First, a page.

SUBTLE SOURCES OF STYLE Men should observe and adapt when putting together office wardrobes


Q: Time was when corporations gave their employees advice about how to dress. Maybe they didn't go as far as IBM or call it a dress code, but it was much more than a subtle bit of direction. If you did not come around, they soon found a way to get rid of you. From what I see around the office, they don't do that any more. Why not?

A: It has never been taboo -- legally or otherwise -- to give such "shape up or ship out" advice. Neither is it the most comfortable part of a manager's role. Not wishing to play "mother," managers usually leave daily dress decisions to the employee's discretion. Still, don't think that because your boss -- and his boss -- do not tell you what they think of your appearance, they don't notice.

Today, when critical eye-rolling and snide asides are more hidden, it may be harder than ever to get good direction. Not everyone is lucky enough to find an encouraging mentor or role model. For young men new at the corporate game, few sources of information exist. Colleges teach how to prepare a resume, what to say at an interview, but not what to wear. Mothers -- and friends -- may give advice, but are they right? Their preferences often lean toward stylish fashions appropriate for magazine models and glamour industries.

A young man who is at ease in current styles may have a sixth sense about their inappropriateness for mainstream America, yet turned off by overly-staid establishment dressing. Not sure how -- or if -- to blend the two, he may mistakenly decide to ignore the whole question.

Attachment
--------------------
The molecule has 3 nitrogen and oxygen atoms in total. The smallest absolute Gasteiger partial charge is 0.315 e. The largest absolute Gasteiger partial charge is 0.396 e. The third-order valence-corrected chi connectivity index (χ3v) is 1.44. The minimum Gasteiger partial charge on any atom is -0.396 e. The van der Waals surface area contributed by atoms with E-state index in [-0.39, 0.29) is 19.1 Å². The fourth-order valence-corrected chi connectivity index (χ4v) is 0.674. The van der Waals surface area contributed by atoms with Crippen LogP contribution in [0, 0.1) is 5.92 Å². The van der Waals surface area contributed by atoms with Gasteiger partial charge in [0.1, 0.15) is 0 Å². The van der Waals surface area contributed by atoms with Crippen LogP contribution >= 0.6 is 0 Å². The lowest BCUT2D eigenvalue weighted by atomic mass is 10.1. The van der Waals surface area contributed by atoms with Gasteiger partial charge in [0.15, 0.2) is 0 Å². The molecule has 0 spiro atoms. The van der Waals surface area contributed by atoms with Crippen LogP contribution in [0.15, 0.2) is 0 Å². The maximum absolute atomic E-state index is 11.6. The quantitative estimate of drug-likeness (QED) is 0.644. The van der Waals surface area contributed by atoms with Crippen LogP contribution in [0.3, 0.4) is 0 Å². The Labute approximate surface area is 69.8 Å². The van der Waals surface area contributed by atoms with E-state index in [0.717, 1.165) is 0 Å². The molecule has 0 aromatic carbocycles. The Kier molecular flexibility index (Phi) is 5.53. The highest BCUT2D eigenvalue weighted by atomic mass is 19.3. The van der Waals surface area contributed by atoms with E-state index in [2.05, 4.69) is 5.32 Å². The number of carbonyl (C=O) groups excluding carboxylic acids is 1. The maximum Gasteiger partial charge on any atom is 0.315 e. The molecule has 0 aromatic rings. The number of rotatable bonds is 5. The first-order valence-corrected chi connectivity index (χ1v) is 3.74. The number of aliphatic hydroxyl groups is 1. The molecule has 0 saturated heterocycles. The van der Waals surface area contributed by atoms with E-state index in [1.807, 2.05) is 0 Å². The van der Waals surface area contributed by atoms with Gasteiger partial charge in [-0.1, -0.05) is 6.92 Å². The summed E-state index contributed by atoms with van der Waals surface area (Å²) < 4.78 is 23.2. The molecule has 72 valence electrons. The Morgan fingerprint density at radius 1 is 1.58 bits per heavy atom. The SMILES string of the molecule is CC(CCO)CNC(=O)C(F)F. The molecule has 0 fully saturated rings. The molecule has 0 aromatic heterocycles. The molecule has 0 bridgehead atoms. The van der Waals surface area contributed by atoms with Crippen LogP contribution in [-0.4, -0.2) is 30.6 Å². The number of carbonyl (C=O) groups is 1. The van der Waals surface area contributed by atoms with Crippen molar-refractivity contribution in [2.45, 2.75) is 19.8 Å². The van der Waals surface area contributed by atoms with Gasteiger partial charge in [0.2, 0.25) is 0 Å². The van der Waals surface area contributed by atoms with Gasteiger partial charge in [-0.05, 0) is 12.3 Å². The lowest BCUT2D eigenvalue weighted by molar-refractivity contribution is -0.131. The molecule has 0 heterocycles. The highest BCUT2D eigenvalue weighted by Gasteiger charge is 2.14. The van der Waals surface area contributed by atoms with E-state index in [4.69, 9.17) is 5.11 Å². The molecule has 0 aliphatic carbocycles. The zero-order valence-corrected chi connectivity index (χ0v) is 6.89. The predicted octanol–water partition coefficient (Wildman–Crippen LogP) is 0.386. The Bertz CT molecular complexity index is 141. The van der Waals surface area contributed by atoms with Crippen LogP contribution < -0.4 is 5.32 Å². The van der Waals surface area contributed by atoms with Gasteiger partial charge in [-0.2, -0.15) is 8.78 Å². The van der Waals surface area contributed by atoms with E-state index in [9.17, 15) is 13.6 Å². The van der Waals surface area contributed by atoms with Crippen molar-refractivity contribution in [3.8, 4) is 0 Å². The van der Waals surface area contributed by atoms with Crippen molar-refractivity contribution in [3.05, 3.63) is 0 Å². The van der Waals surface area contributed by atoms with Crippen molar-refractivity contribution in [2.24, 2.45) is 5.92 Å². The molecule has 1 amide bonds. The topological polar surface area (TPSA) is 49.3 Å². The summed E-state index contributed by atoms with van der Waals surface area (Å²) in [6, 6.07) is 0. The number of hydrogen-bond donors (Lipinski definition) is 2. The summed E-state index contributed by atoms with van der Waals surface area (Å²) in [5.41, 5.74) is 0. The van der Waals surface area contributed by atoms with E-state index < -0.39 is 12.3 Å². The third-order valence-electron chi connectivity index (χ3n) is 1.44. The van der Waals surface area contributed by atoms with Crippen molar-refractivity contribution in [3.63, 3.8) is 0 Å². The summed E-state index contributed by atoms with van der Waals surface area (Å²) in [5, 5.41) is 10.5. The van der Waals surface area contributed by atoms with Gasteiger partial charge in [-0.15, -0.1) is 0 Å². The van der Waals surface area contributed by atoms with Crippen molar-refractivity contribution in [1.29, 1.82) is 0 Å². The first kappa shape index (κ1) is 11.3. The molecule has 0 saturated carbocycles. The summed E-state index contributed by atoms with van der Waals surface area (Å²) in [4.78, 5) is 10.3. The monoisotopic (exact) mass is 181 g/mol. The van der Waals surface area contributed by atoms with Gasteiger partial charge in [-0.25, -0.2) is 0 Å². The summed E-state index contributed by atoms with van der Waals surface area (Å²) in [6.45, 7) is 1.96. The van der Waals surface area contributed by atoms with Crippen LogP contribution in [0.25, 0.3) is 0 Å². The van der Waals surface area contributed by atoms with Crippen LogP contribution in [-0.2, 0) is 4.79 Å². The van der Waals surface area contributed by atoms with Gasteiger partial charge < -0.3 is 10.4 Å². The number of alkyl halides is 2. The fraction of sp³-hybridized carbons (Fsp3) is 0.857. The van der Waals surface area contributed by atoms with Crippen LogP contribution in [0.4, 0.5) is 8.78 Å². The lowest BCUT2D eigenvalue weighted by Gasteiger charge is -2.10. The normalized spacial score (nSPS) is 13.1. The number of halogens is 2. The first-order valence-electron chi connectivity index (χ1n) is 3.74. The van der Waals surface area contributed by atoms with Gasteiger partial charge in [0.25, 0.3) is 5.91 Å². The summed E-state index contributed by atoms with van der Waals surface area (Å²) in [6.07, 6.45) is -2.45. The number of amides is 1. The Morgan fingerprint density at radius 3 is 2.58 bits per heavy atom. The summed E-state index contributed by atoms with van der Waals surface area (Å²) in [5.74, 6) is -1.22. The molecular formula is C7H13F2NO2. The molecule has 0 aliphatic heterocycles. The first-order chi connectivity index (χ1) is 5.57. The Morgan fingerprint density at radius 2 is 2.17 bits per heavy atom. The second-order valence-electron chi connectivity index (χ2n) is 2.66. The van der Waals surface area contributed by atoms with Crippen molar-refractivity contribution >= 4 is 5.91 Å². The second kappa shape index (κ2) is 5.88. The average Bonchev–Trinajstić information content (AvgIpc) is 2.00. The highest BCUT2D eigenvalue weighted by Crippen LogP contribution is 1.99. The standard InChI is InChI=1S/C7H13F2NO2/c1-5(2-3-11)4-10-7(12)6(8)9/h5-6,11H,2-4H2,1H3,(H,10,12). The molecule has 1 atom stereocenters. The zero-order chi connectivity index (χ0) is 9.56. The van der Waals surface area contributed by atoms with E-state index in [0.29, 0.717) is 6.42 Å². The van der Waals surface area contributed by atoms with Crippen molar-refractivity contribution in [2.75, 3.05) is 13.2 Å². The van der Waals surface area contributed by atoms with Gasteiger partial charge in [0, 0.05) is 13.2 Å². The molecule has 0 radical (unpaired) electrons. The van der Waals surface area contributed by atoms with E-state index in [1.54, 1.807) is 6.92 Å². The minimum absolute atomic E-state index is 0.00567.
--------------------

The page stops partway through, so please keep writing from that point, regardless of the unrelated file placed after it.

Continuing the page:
Make it your business to observe, adapt, and improve. Giving little thought to what you wear because you have "more important things to think about" can result in habits that affect your image and your income (which may be those things you were thinking about) for years to come.

Q: Must a well-dressed man use a handkerchief instead of a tissue?

A: Well, many would say a tissue is not acceptable . . . except if you are confined to bed with a bad cold. Tissues are not articles of clothing, and cannot be "worn." In most business situations, you should have a handkerchief rather than a package of tissues.

Not only does a tissue lack the elegance and gentlemanliness of a freshly-laundered handkerchief, but it seems to lack something in the masculine image department as well.

Men's handkerchiefs come in two different fabrics, cotton or linen (as opposed to silk "pocket squares" that are tucked into one's breast pocket only for show). Actually, there is a third fabric, a blend of cotton and synthetic, designed to avoid the necessity for ironing. These are less absorbent and always of lesser quality than all-cotton or linen.

Send your questions or comments to Lois Fenton, Today in Style, The Sun, 501 N. Calvert St., Baltimore, Md. 21278. Ms. Fenton welcomes questions about men's dress or grooming for use in this column but regrets she cannot answer mail personally.

Ms. Fenton, the author of "Dress for Excellence" (Rawson Associates, $19.95), conducts wardrobe seminars for Fortune 500 companies around the country.

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